Minorities And Smoking Of Mice and Menthol The Targeting of African Americans by the Tobacco Industry


Quick, what color is menthol? 

No, it’s not green. Menthol is a colorless anesthetic, like Lidocaine that the dentist uses to mask pain. Accidentally discovered by a young man, Lloyd “Spud” Hughes, in the 1920s to reduce the harshness of smoking after he’d stored his cigarettes in an old tin of menthol crystals that his mother insisted he inhale for his asthma, he patented the idea.

By the 1960s, mentholated cigarettes were especially popular among African Americans, to whom they were heavily marketed. Three brands—Brown & Williamson’s KOOL, Lorillard’s Newport, and R.J. Reynolds’ Salem—made up the lion’s share of menthol cigarettes. Not a single advertisement for a non-menthol brand ever appeared in the leading African-American magazine Ebony in its 70-year existence under its original publisher—and not a single article ever appeared on the leading preventable cause of death among African Americans: cigarette smoking.

But menthol was far from the only targeting of African Americans by the tobacco industry. Cultural events such as the Ebony Fashion Fair, an annual national tour hosted by black sororities in dozens of cities, was sponsored by R.J. Reynolds’ More cigarettes throughout the 1980s. Brown & Williamson’s KOOL Achiever Awards gave cash grants to black community leaders throughout the nation. Philip Morris, maker of Benson & Hedges, Virginia Slims, Marlboro and other menthol brands, was a prominent sponsor of meetings of black newspaper publishers and black journalists, as well as of the prestigious Spingarn Medal annual dinner of the National Association for the Advancement of Colored People (NAACP). Music festivals, concerts, and night club performances—jazz, blues, gospel, hip-hop, and rap—have been the major form of tobacco promotion to African Americans from the 1960s to the present.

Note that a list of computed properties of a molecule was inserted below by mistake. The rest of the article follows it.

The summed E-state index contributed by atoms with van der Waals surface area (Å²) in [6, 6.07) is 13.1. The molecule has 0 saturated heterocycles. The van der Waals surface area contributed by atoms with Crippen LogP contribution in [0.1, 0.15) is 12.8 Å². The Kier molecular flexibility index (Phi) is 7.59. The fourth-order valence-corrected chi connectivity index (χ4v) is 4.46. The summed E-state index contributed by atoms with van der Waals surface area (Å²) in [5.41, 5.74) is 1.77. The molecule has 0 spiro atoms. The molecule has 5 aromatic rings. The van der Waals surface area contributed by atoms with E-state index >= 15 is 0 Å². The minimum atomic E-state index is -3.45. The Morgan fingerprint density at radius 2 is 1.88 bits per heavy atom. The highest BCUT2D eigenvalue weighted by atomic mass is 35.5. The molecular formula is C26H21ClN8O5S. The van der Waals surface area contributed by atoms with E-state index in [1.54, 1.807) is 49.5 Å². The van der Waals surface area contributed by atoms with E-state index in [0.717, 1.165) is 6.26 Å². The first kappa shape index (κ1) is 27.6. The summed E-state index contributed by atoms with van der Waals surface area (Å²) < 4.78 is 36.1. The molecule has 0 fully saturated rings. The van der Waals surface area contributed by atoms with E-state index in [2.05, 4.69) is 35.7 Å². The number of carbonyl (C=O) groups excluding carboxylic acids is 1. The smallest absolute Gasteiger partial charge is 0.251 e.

By 1985 the Task Force on Black and Minority Health of the U.S. Department of Health and Human Services would report that there were 58,000 excess deaths annually among African Americans compared with the death rate for the white population. Principal among the rising causes of death were cardiovascular disease and lung cancer—the two major consequences of cigarette smoking, which is the only risk factor that is both entirely avoidable and actively promoted. At that very moment, Philip Morris could advertise in New York City’s black newspapers that Mayor Ed Koch’s proposed restrictions on smoking in the workplace would promote “a perfect backdrop for employers who wish to discriminate against minority employees,” presumably because a higher proportion of blacks smoked than whites.

The extensive public relations campaign by the cigarette companies may explain the virtual absence of black leaders who denounced the targeting of African Americans by the tobacco industry. Grassroots anti-smoking activism gradually emerged only in the late-1980s. For their part, Philip Morris executives would accuse critics of paternalism, suggesting that it was patronizing to think that African-American consumers were incapable of making a free choice of whether or not to smoke. Defending his company’s support of leading black civic organizations, dance companies, and arts groups, CEO George Weissman cited numerous other national and local sponsorships, including the Boy Scouts, the YMCA, museums, and hospitals. In other words, “We advertise to everybody.”

More than half a century after cigarette smoking was identified by the Surgeon General as the nation’s leading preventable cause of death and disease, far more funding is still spent on repetitive or redundant research than on action against smoking such as paid counter-advertising in the mass media. Although progress has been made in reducing cigarette smoking among African Americans and in restricting cigarette advertising, the problem remains a significant one, requiring greater commitment—and action—on the part of health professionals, government agencies, academia, and the business community alike to end the smoking pandemic.

Alan Blum, MD
Gerald Leon Wallace, MD, Endowed Chair in Family Medicine
Director, Center for the Study of Tobacco and Society
The University of Alabama School of Medicine, Tuscaloosa


“Of Mice and Menthol: The Targeting of African Americans by the Tobacco Industry” is Copyrighted 2018

Minorities Exhibition Collage of Tobacco Ads Featuring Minorities

All of the items in Of Mice and Menthol: The Targeting of African Americans by the Tobacco Industry come from the collection of the University of Alabama Center for the Study of Tobacco and Society.

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